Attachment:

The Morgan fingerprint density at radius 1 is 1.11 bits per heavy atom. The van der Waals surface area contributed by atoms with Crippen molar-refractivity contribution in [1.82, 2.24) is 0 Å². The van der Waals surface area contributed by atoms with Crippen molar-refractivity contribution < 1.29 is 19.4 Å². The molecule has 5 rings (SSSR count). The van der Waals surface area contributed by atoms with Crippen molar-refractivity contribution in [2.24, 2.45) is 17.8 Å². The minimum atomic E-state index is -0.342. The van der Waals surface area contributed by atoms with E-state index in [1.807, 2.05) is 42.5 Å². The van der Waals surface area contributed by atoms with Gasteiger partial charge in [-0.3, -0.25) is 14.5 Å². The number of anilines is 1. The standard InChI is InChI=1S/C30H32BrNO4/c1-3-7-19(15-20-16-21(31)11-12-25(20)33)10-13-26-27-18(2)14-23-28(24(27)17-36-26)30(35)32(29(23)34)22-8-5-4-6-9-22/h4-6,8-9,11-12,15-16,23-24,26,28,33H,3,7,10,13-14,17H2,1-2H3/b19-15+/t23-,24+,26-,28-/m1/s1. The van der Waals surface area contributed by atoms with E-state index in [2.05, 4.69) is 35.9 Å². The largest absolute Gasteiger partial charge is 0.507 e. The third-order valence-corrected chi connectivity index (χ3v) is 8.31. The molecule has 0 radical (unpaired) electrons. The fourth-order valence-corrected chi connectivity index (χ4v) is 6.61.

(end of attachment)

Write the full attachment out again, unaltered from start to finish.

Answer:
The Morgan fingerprint density at radius 1 is 1.11 bits per heavy atom. The van der Waals surface area contributed by atoms with Crippen molar-refractivity contribution in [1.82, 2.24) is 0 Å². The van der Waals surface area contributed by atoms with Crippen molar-refractivity contribution < 1.29 is 19.4 Å². The molecule has 5 rings (SSSR count). The van der Waals surface area contributed by atoms with Crippen molar-refractivity contribution in [2.24, 2.45) is 17.8 Å². The minimum atomic E-state index is -0.342. The van der Waals surface area contributed by atoms with E-state index in [1.807, 2.05) is 42.5 Å². The van der Waals surface area contributed by atoms with Gasteiger partial charge in [-0.3, -0.25) is 14.5 Å². The number of anilines is 1. The standard InChI is InChI=1S/C30H32BrNO4/c1-3-7-19(15-20-16-21(31)11-12-25(20)33)10-13-26-27-18(2)14-23-28(24(27)17-36-26)30(35)32(29(23)34)22-8-5-4-6-9-22/h4-6,8-9,11-12,15-16,23-24,26,28,33H,3,7,10,13-14,17H2,1-2H3/b19-15+/t23-,24+,26-,28-/m1/s1. The van der Waals surface area contributed by atoms with E-state index in [2.05, 4.69) is 35.9 Å². The largest absolute Gasteiger partial charge is 0.507 e. The third-order valence-corrected chi connectivity index (χ3v) is 8.31. The molecule has 0 radical (unpaired) electrons. The fourth-order valence-corrected chi connectivity index (χ4v) is 6.61.